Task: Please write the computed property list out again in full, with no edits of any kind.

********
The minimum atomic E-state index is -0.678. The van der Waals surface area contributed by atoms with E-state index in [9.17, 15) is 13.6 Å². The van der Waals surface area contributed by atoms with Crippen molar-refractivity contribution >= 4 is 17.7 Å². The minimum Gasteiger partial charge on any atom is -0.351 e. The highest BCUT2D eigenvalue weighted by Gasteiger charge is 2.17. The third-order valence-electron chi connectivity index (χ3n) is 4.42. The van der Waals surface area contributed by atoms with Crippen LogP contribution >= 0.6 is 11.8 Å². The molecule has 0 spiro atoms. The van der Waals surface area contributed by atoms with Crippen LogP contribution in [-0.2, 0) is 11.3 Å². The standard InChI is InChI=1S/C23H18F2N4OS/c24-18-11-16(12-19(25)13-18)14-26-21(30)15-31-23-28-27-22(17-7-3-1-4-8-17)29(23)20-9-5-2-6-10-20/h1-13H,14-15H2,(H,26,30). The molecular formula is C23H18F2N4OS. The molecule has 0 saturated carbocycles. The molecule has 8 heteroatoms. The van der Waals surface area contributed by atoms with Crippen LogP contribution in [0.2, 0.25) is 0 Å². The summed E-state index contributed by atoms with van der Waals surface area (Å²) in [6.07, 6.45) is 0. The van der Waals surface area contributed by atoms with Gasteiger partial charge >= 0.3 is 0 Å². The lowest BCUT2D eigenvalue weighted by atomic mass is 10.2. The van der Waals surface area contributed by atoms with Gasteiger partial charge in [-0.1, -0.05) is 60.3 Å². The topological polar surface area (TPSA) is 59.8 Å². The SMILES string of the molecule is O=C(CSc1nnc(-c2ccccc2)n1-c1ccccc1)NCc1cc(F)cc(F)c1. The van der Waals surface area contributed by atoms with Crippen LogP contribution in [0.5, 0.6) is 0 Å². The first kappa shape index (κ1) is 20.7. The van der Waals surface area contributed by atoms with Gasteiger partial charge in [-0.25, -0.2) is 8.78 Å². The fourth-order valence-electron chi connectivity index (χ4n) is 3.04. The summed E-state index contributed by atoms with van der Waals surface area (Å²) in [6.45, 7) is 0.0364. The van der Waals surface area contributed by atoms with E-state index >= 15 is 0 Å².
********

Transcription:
The minimum atomic E-state index is -0.678. The van der Waals surface area contributed by atoms with E-state index in [9.17, 15) is 13.6 Å². The van der Waals surface area contributed by atoms with Crippen molar-refractivity contribution >= 4 is 17.7 Å². The minimum Gasteiger partial charge on any atom is -0.351 e. The highest BCUT2D eigenvalue weighted by Gasteiger charge is 2.17. The third-order valence-electron chi connectivity index (χ3n) is 4.42. The van der Waals surface area contributed by atoms with Crippen LogP contribution >= 0.6 is 11.8 Å². The molecule has 0 spiro atoms. The van der Waals surface area contributed by atoms with Crippen LogP contribution in [-0.2, 0) is 11.3 Å². The standard InChI is InChI=1S/C23H18F2N4OS/c24-18-11-16(12-19(25)13-18)14-26-21(30)15-31-23-28-27-22(17-7-3-1-4-8-17)29(23)20-9-5-2-6-10-20/h1-13H,14-15H2,(H,26,30). The molecular formula is C23H18F2N4OS. The molecule has 0 saturated carbocycles. The molecule has 8 heteroatoms. The van der Waals surface area contributed by atoms with Crippen LogP contribution in [0.2, 0.25) is 0 Å². The summed E-state index contributed by atoms with van der Waals surface area (Å²) in [6.07, 6.45) is 0. The van der Waals surface area contributed by atoms with Gasteiger partial charge >= 0.3 is 0 Å². The lowest BCUT2D eigenvalue weighted by atomic mass is 10.2. The van der Waals surface area contributed by atoms with Gasteiger partial charge in [-0.1, -0.05) is 60.3 Å². The topological polar surface area (TPSA) is 59.8 Å². The SMILES string of the molecule is O=C(CSc1nnc(-c2ccccc2)n1-c1ccccc1)NCc1cc(F)cc(F)c1. The van der Waals surface area contributed by atoms with Crippen LogP contribution in [0.5, 0.6) is 0 Å². The first kappa shape index (κ1) is 20.7. The van der Waals surface area contributed by atoms with Gasteiger partial charge in [-0.25, -0.2) is 8.78 Å². The fourth-order valence-electron chi connectivity index (χ4n) is 3.04. The summed E-state index contributed by atoms with van der Waals surface area (Å²) in [6.45, 7) is 0.0364. The van der Waals surface area contributed by atoms with E-state index >= 15 is 0 Å².